So, it seems like I owe the Polish government an apology.

Last month I wrote a first blog about Poland and its future role as host of the UN climate talks, insisting on its ambiguities towards the diplomatic process and pointing out, for instance, that it had made the rather unconventional decision to host the negotiations in a football stadium.

Polish Environment Minister Marcin Korolec (pictured) has made the Polish leadership's position on the climate negotiations clear, but Polish civil society and environmental groups are optimistic that COP19 will see some successes. (Source: www.um.warszawa.pl)

Well, after a “field trip” in Warsaw, I’ve learned that the National Stadium is one of the things that the country holds dearest, and that this venue choice is actually a sign that Poland is taking its role as President of the UNFCCC 19th Conference of the Parties (COP19) quite seriously. So, please accept my deepest apologies, or as I should say, przepraszam.

This correction, sadly, does not apply to most of the other points I have made about Poland’s stance on climate and energy issues. Since my last blog, Environment Minister Martin Korolec, in recent comments to a news agency, bluntly closed the door on European climate policy-making before 2015 (the deadline year that countries have set for themselves to come up with a global, binding agreement for climate action within the UN framework). This is a notable difference with the pre-Copenhagen situation, when the European Union managed to put together the “20-20-20” package before the 2009 climate talks, as a way to lead by example and encourage other countries to step up their ambitions.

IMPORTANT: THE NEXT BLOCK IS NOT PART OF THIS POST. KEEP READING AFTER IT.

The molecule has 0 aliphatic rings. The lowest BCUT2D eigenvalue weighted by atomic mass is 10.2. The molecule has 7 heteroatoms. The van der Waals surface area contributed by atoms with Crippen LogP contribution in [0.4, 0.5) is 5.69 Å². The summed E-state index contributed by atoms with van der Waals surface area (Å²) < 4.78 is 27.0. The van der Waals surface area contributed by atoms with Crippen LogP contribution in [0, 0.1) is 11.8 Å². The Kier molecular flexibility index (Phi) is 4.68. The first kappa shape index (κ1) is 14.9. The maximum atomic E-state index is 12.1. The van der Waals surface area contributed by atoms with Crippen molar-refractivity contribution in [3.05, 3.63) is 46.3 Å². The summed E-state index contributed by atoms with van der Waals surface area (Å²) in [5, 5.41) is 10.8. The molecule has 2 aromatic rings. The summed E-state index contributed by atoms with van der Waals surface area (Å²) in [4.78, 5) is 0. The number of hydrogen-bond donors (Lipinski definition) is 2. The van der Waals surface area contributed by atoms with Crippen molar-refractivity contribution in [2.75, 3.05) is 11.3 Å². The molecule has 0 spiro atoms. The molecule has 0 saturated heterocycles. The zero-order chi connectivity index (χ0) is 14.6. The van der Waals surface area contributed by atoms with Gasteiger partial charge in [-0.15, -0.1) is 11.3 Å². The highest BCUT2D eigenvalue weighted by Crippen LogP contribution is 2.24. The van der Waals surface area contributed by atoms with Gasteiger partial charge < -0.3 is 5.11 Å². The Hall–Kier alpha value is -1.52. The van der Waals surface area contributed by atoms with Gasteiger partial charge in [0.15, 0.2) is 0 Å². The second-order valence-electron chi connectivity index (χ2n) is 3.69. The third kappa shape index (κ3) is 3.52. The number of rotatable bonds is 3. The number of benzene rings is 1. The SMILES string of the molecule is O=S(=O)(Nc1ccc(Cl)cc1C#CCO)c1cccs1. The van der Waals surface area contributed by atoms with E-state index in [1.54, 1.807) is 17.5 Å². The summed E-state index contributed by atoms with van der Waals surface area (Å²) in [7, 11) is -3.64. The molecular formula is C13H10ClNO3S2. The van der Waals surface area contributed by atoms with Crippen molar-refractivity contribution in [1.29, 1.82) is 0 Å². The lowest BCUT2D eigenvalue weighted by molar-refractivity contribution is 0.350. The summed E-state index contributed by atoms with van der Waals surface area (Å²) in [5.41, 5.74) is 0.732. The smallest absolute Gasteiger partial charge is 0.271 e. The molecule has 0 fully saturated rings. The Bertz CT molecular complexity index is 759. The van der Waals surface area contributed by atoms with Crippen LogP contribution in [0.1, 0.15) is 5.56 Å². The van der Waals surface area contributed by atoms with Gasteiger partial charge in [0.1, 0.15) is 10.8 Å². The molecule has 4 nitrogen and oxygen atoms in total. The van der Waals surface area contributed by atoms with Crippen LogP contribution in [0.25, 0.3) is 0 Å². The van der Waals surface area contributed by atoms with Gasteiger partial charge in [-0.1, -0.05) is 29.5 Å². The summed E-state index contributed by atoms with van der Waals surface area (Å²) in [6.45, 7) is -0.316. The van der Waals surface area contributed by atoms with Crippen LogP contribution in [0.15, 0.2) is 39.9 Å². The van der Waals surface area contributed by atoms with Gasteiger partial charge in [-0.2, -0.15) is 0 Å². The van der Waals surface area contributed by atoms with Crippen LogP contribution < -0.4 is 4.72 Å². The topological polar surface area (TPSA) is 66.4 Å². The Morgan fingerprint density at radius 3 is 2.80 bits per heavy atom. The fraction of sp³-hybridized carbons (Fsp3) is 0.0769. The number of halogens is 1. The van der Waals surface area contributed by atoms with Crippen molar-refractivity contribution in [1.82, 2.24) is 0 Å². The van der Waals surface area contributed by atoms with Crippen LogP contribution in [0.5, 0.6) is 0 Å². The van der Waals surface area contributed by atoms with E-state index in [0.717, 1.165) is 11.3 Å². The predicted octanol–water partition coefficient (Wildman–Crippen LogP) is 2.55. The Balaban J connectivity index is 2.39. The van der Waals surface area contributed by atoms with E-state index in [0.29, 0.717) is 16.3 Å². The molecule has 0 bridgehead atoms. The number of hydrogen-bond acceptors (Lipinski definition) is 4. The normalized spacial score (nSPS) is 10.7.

But Poland has its own ideas on how the EU should approach climate change leadership from now on. Not, of course, by interfering with sovereign domestic energy choices (ahem), but rather backing the production of electric cars, setting a target for reducing fossil fuel imports, and finally ending energy subsidies. Though these suggestions may seem like good common sense, it’s not too difficult to imagine the rationale behind them: insisting on reducing fossil fuel imports would effectively reduce the EU’s economic dependence on Russia, a country with which Poland has a long, often conflict-ridden past; while opposing clean-energy funding and carbon pricing helps protect Poland’s own coal industry development.